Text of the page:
Platforms change slowly. Because platforms have many participants, getting the entire ecosystem to switch requires buy-in from a lot of different players. Here’s one example: Windows XP was released in 2001, and support finally ended this past spring. But, according to NetMarketShare, more than a quarter of all desktops are still running it. Not to mention the majority of all ATMs, large swathes of government agencies around the world, and three-quarters of Chinese users. Microsoft is doing its best to get everyone to upgrade, but there’s only so much it can do.
Platforms fail or succeed based on their partners and communities. It’s not the best technology that wins. It’s the technology that is able to get the most folks behind it. Windows won the operating system war versus Apple because of its hardware and software partners. Google’s Android platform is now winning a similar war against Apple’s iOS. Microsoft — despite its industry power and what they claim is better technology — has been unable to attract platforms to its mobile platform. It finally had to buy Nokia, a handset manufacturer, in order to get some devices to the market, and that still didn’t help it gain market share.
Platforms evolve. Each new generation of a platform requires a migration path to help the entire ecosystem transition. This usually requires some degree of backwards compatibility. Video game players are less likely to upgrade if their entire existing collection of games instantly becomes obsolete, or if video game developers aren’t easily able to port their games over. Xbox One and PlayStation 4 are both exceptions to that rule, since, for the most part, they are not compatible with earlier games and accessories. As a result, there will probably be a significant period where customers continue to use the new console along side the older one. The switch from VHS tapes to DVDs was also a clean break — and, during the transition, many customers continued to have both types of machines.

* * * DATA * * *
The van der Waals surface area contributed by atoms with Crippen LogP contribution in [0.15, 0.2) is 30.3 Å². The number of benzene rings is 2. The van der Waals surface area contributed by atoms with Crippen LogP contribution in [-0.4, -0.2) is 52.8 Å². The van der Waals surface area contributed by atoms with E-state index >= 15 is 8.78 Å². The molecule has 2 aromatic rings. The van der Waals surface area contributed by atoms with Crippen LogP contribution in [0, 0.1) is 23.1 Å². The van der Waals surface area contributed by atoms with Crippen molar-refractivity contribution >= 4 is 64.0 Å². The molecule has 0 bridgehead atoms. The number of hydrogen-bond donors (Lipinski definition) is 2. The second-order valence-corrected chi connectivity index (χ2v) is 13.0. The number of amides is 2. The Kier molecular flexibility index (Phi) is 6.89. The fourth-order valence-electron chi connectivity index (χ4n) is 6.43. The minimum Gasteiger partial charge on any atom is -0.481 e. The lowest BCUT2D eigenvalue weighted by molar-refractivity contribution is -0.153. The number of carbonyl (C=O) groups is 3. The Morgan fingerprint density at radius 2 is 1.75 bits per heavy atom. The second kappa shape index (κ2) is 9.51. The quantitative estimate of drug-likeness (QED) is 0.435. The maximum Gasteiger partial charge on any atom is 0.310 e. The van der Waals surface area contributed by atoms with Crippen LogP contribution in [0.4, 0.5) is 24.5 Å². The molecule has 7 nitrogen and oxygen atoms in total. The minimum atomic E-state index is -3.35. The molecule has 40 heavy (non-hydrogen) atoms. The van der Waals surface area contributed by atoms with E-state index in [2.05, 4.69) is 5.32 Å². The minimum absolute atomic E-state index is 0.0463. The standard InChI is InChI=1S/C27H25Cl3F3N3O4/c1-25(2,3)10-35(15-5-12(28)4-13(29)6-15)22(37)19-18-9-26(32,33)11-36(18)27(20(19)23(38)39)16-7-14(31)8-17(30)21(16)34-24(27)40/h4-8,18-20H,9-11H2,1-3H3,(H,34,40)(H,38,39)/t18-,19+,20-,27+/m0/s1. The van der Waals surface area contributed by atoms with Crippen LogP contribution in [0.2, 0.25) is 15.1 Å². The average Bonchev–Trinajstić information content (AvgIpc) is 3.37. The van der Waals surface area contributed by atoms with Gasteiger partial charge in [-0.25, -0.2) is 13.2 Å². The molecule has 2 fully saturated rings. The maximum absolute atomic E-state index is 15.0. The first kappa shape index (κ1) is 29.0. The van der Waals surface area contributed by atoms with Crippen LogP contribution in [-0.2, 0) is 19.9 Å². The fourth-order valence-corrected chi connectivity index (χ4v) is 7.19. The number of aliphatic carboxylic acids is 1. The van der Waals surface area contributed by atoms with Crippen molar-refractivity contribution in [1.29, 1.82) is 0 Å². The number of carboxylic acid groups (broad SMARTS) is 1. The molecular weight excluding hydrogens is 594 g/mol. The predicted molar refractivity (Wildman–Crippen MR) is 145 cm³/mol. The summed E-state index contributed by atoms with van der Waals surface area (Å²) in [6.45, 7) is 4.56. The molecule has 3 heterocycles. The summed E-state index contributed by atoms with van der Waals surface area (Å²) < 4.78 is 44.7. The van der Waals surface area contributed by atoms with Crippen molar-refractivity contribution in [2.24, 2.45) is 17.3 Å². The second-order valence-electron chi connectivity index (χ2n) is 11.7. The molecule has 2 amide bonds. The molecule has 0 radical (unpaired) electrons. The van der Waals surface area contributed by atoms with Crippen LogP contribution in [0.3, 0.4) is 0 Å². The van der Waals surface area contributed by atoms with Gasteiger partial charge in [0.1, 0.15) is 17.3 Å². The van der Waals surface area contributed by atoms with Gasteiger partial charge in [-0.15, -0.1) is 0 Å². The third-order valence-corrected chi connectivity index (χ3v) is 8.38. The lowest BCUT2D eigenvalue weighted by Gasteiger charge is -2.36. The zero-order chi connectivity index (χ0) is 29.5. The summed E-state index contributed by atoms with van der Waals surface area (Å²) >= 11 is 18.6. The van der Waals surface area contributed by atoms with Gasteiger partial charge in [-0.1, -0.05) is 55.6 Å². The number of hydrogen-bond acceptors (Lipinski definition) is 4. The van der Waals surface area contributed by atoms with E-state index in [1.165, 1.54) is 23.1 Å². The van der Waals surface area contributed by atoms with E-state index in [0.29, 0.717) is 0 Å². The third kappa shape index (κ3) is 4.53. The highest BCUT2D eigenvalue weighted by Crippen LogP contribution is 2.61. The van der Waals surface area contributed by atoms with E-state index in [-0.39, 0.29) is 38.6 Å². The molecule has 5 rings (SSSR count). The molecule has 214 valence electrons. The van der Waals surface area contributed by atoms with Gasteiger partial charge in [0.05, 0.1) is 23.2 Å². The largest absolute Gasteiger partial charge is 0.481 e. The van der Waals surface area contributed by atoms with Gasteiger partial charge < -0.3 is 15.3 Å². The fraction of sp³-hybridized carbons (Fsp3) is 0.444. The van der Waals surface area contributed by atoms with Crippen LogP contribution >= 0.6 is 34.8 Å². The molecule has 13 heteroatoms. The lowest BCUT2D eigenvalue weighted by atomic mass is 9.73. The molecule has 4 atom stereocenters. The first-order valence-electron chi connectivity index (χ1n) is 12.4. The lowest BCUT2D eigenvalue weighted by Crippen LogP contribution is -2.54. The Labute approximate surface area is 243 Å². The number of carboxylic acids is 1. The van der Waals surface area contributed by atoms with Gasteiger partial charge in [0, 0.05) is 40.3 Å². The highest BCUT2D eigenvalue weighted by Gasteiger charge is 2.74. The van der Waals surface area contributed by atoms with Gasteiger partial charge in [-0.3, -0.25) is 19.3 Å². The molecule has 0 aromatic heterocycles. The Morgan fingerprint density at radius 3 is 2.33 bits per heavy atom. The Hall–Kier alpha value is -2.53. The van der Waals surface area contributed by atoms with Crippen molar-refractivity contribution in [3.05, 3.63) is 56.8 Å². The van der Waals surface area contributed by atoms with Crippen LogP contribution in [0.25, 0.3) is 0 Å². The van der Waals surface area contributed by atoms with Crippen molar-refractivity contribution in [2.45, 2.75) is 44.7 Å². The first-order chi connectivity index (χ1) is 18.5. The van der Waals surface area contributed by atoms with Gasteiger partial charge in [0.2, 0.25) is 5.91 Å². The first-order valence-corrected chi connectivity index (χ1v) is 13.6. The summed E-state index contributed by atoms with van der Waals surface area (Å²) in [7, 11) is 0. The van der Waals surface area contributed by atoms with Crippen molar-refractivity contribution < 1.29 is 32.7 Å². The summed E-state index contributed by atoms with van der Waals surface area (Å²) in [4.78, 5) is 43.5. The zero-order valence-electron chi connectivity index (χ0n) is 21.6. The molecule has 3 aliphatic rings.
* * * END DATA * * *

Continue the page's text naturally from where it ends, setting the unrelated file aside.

With operating systems the transition is usually more gradual, with the majority of programs and applications continuing to run on the platform. This is especially true when the older applications are mission-critical. It’s not a big deal to not be able to play an old game anymore, especially when there’s a newer and shinier one you can play instead. But it is a big deal if your banking operations require a particular platform.
The World Wide Web is another example of a slowly-evolving platform. Simple HTML pages from 20 years ago can still be viewed with modern browsers. New technologies didn’t replace old technology, but were instead layered on top. This isn’t always a perfect solution, technically — and the Web’s ongoing security problems are one example of what can go wrong.
The bigger the platform, the more mission-critical the platform, the slower it moves, the more gently it evolves — and the farther it gets.
What it means for Second Life
Linden Lab’s upcoming release of Second Life v2 will more narrowly define Second Life as a product, not a platform, and thus further marginalize those users who do use it as a platform.
In particular, businesses and schools and nonprofits that use Second Life today for training, meetings and simulations will probably stay in Second Life v1 as long as they can because they have already invested in it. And when they move, they’re probably more likely to move to an actual virtual platform — High Fidelity, OpenSim, or Protosphere or 3DICC’s Terf or AvayaLive Engage,
I’m not saying that it’s bad to use Second Life as a product, as a social game. But that’s not the way I use it, and it’s not the way that most enterprises would use it.